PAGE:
Effectiveness of Semester-long Video-synchronous Conversation Practice
This study empirically investigated the effect of semester-long video-synchronous conversation practice on L2 Japanese learners’ improvement of oral proficiency. The participants were 31 intermediate JFL university students at a U.S. university, and participated in the experiment as a part of their coursework. This study deployed a pre-post research design, and analyzed students’ improvement of oral proficiency quantitatively.
Based on the previous finding that learners may benefit more from conversations with a non-native partner than with a native one (Varonis and Gass, 1985), the present research examined whether or not there are differences on the effectiveness of online conversation practice depending on interlocutor type (i.e., peer or native as a conversation partner). Accordingly, the experiment was conducted with a control group (Kanji Group), and two experimental groups (Peer Group and Native Group) in order to examine 1) the effectiveness of weekly video-synchronous conversation practice on learners’ improvement of oral proficiency, and 2) the differences on the effectiveness of the practice by the interlocutor type.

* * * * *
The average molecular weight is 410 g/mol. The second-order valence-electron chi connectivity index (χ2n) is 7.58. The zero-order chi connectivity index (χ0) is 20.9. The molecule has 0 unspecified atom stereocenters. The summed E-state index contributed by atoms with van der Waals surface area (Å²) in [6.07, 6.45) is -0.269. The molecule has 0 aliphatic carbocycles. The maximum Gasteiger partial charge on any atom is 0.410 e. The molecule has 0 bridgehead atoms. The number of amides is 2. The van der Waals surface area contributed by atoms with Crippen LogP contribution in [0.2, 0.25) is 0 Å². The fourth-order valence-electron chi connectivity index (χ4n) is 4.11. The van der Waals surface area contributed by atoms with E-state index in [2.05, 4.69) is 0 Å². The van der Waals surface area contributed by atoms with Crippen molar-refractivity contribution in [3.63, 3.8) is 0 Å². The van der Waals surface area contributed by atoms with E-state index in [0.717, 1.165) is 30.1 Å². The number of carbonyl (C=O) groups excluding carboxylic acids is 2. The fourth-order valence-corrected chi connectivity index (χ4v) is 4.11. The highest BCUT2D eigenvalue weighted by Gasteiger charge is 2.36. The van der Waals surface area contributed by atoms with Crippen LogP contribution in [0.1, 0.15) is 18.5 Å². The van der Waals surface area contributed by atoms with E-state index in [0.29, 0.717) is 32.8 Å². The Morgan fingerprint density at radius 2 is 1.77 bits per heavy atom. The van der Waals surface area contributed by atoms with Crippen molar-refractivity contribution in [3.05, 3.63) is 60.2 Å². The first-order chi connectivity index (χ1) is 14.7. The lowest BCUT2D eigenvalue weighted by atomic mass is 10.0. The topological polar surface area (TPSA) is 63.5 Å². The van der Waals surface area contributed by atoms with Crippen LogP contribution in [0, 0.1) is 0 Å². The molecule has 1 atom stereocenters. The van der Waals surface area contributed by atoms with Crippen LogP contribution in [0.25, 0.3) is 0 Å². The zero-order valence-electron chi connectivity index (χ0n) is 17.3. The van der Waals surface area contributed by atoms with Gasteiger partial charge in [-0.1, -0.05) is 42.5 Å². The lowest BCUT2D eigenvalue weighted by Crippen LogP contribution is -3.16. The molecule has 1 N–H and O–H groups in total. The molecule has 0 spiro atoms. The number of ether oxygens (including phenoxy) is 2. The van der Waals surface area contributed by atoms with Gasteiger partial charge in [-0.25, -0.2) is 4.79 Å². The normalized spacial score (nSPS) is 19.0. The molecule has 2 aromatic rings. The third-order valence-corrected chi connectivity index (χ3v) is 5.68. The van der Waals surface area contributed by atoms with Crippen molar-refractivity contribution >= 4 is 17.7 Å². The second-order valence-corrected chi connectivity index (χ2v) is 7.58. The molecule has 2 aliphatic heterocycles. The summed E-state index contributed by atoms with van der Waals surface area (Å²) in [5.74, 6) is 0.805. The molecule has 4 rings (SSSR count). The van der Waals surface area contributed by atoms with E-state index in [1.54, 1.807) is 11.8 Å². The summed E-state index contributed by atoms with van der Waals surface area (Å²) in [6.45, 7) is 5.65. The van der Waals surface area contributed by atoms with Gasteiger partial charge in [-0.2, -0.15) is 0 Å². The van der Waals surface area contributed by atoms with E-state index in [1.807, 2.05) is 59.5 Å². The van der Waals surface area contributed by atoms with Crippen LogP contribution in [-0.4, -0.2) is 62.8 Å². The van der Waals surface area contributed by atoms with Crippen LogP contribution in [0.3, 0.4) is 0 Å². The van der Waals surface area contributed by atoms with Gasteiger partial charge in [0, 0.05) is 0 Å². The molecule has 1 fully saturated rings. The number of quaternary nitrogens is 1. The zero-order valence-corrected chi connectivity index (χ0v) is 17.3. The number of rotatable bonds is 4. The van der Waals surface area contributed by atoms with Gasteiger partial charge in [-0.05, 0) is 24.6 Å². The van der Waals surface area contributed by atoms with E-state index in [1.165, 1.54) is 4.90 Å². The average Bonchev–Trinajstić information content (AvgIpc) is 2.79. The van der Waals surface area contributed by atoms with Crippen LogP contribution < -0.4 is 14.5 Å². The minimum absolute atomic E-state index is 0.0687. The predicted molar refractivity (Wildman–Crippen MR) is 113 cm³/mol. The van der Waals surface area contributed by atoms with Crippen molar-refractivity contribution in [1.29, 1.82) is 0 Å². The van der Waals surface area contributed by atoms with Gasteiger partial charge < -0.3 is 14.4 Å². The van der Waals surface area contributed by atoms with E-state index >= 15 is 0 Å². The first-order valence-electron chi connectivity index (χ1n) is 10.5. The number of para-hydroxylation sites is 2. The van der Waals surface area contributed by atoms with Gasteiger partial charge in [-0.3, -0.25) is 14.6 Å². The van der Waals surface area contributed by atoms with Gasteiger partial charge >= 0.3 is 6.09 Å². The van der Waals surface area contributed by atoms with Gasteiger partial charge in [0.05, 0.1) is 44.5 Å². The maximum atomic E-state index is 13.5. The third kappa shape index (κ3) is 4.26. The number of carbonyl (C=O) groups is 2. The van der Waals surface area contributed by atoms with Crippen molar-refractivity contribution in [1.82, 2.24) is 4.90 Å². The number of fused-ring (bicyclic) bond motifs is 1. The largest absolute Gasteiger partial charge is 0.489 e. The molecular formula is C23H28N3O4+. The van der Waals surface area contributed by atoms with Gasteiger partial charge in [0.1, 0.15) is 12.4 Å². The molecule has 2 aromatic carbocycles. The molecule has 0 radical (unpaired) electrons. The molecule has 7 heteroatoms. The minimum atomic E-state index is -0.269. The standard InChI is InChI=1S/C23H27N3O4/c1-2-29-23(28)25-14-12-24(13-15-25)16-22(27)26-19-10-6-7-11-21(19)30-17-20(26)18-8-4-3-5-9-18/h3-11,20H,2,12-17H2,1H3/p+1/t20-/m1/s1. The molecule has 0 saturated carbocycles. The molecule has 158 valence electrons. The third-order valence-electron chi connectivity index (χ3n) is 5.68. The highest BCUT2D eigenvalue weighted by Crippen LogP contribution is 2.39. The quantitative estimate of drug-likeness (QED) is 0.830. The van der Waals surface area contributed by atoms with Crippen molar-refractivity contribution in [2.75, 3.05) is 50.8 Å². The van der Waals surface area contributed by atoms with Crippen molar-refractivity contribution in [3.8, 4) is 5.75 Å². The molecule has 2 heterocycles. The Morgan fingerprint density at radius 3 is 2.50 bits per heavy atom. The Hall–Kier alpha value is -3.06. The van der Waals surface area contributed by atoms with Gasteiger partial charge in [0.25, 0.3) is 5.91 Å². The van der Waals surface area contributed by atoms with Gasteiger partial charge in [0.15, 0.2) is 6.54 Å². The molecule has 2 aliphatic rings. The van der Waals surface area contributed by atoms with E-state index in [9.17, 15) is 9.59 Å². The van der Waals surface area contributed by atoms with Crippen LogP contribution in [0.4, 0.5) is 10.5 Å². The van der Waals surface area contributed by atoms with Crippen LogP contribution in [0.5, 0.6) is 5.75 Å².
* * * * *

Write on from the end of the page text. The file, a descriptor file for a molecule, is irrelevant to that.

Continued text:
The results found that all the three groups significantly improved their oral proficiency, and there were no differences detected between the two experimental groups. Since the control group also made significant gains, evidence for the effect of the conversation practice was not found. With regard to the second question, assuming that a large portion of the improvement of the two experimental groups was accounted for by the effect of the online practice, whether or not the conversation partner was a peer or a native did not make a difference.
Along with the quantitative analysis of students’ improvement, this study reports students’ perceptions toward the practice and their beliefs about conversation partners’ native speaker status. Regardless of the interlocutor type, they showed overall positive reactions to the practice. As for their beliefs about conversation partners’ native speaker status, strong preferences for native speaker as a conversation partner were found in the participants in all three groups.